Len’s Place: By John Hagler

The smoke cleared and George’s eyes focused on what laid in front of him: four empty bottles of Budweiser and four empty shot glasses (bourbon, he thought, was the likely residue at the bottom of each glass). He had no idea how long he had been sitting on his favorite stool in his favorite bar, favorite only because he lived upstairs from it. The employees and patrons and jukebox selection and shuffleboard table were all secondary to him.

On the inside and out, Len’s Place looked like almost every other bar in George’s neighborhood. It was only the size of one storefront. There wasn’t room for a pool table; only shuffleboard pushed against one wall. The bar itself only ran half the length of room. There were two tables placed at the end of the bar that, as long as George could remember, were only occupied during happy hour. To his recollection, George had spent every day of the past ten years in that bar, perched on that stool. He saw and ignored hundreds of so-called “regulars” come and go over time. He never played a song on the jukebox, never played a game of shuffleboard, and rarely spoke a word to the bartenders. He would occasionally glance at the television set perched high behind the bar, checking on baseball scores that he no longer cared about.

He knew that he had made his way into the bar before the air was filled with the aroma of the franks and beans that were slopped out to the happy hour crowd and he knew the same aroma had wafted away by now. Nine o’clock, he thought. Must be near nine. Must’ve been here at least five hours. He had once read that the three keys to surviving if stranded on a deserted island are nutrition (water and food), shelter and time. You must keep track of time for, once you lose it, it is only a matter of that which you have lost track of before insanity takes its toll.

“I need you to sign this, George.”

The female bartender shook his mind out of the smoke. She was holding a credit card receipt and a pen. “You know that Len doesn’t want me leaving your tab open when my shift ends.”

George could never remember the names of the women who worked the afternoon shifts. A few years ago Len, the owner, started hiring young girls to work the afternoons to boost his business. Pointless, George thought. If a man needs a drink he will buy it from anyone. A man doesn’t need a young girl, who is more concerned with how much of her tits are showing through the neck of her shirt than how well she makes a drink, to serve his booze. But, what did he know?

“I need you to sign this, George.”

George couldn’t comprehend what she was saying but knew that a pen and a slip of paper meant he needed to sign. His shaking hands grabbed the pen and he carefully scratched “George Wright” across the bottom. The charge on the receipt read $36.00. Knowing that he was never charged for at least half of his drinks, he knew he’d been sitting there for quite a while.

“Evening, George.” Len’s booming voice came over him from behind. “Carmen make sure you’re all paid up?”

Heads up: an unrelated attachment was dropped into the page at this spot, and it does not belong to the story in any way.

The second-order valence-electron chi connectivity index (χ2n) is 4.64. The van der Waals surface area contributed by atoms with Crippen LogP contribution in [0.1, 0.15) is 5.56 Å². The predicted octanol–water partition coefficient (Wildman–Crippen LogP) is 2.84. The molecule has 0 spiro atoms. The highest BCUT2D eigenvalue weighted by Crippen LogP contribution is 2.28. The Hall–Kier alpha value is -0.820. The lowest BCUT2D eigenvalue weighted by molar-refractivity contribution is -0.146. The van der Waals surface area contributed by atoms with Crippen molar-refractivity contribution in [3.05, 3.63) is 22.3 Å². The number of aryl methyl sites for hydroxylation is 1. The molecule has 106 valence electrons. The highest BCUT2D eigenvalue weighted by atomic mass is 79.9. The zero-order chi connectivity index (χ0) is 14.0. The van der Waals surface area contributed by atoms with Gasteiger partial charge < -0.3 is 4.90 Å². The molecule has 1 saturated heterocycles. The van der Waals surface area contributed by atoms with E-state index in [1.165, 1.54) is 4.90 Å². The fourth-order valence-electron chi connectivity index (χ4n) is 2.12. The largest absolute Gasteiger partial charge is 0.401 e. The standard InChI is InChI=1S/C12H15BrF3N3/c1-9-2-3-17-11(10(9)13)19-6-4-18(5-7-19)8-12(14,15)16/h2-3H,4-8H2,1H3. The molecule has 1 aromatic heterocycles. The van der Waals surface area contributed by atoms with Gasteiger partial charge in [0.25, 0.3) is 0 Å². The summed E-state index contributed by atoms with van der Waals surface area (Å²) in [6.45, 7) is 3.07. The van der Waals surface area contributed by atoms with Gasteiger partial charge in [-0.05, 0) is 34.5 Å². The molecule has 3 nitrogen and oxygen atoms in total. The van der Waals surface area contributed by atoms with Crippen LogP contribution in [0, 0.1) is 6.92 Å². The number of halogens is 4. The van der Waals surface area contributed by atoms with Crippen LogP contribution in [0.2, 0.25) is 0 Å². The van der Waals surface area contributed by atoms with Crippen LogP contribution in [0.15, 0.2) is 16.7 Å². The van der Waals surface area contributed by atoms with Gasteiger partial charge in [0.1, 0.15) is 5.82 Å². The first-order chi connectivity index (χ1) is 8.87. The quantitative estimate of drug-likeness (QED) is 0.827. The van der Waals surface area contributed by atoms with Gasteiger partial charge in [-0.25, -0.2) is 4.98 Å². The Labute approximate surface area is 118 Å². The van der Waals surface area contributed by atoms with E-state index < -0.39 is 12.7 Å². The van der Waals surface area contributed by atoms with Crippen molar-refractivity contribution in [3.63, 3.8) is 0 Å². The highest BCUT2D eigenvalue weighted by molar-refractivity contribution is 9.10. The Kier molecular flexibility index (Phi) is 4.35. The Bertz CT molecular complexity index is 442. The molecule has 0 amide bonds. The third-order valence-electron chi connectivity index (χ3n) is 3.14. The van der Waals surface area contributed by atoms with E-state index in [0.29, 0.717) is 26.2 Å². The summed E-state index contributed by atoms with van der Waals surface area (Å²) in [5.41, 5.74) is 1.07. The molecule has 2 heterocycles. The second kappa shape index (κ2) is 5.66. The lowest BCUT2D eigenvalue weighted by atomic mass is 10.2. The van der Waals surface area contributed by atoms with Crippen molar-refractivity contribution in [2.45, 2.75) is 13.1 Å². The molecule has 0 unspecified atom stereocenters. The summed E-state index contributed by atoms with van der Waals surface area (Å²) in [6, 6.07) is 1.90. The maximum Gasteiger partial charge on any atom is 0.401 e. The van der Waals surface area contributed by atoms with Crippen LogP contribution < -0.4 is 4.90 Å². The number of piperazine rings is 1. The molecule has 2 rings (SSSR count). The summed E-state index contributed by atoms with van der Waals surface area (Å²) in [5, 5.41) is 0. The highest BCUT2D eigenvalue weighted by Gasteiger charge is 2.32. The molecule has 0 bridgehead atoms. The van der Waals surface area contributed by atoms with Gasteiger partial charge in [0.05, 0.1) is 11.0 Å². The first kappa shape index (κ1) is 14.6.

Carmen. Of course, George thought. How could he forget? Named after his favorite piece of music – Bizet’s masterpiece opera. Or so he assumed. George’s drunken thoughts began to wander as the sadly seductive melody of the “Habanera” drifted through his mind.
“You all paid up?”

Len never let any of the female bartenders work past ten o’clock. He was always the man behind the bar from ten until two. Seven days a week. He was tall and handsome. Rugged like the protagonist in a Hemingway story. Always tucking his tight, black t-shirts under the snakeskin belt that wrapped around his faded jeans.

He bought the building almost twenty years ago. George had already been living there for five years. Len remodeled the closed down cafe, which the previous owner had given up trying to run over two years before selling the building, and turned it into a bar. Len wasn’t only the owner of George’s favorite bar, he was his landlord. And, since the onset of George’s retirement some ten years ago, Len was George’s only friend. He was 63 to George’s 72 but you would think he was twenty years younger. He owned the bar while George just wasted his life there.

“You all paid up?”

“Be good to my boyfriend,” Carmen joked with Len, “he promised to buy me a drink.” Carmen sat in the stool next to George and put her hand lightly on his thigh and said, “Buy me a drink?”

George just shrugged his shoulders in acceptance. Buy you a drink? he thought. Don’t you work here? How much money have I spent, in all my years, buying drinks for waitresses and bartenders who could easily pour their own for free?

“Jack and Coke,” Carmen ordered to Len.

“Make it two.” George’s throat was hoarse while he eked out his first words in hours.

George watched as Len made Carmen’s drink, tipping the bottle of Jack Daniel’s as he shot short bursts of cola into the glass. After handing Carmen her drink Len then set the bottle of Jack Daniel’s back on the shelf and reached down to grab the bottle that he would use for George’s drink.

So that’s how it is, George thought. Give the lady the Jack while the old man that’s paying for the drinks gets the Kentucky Gentleman. Thanks, friend.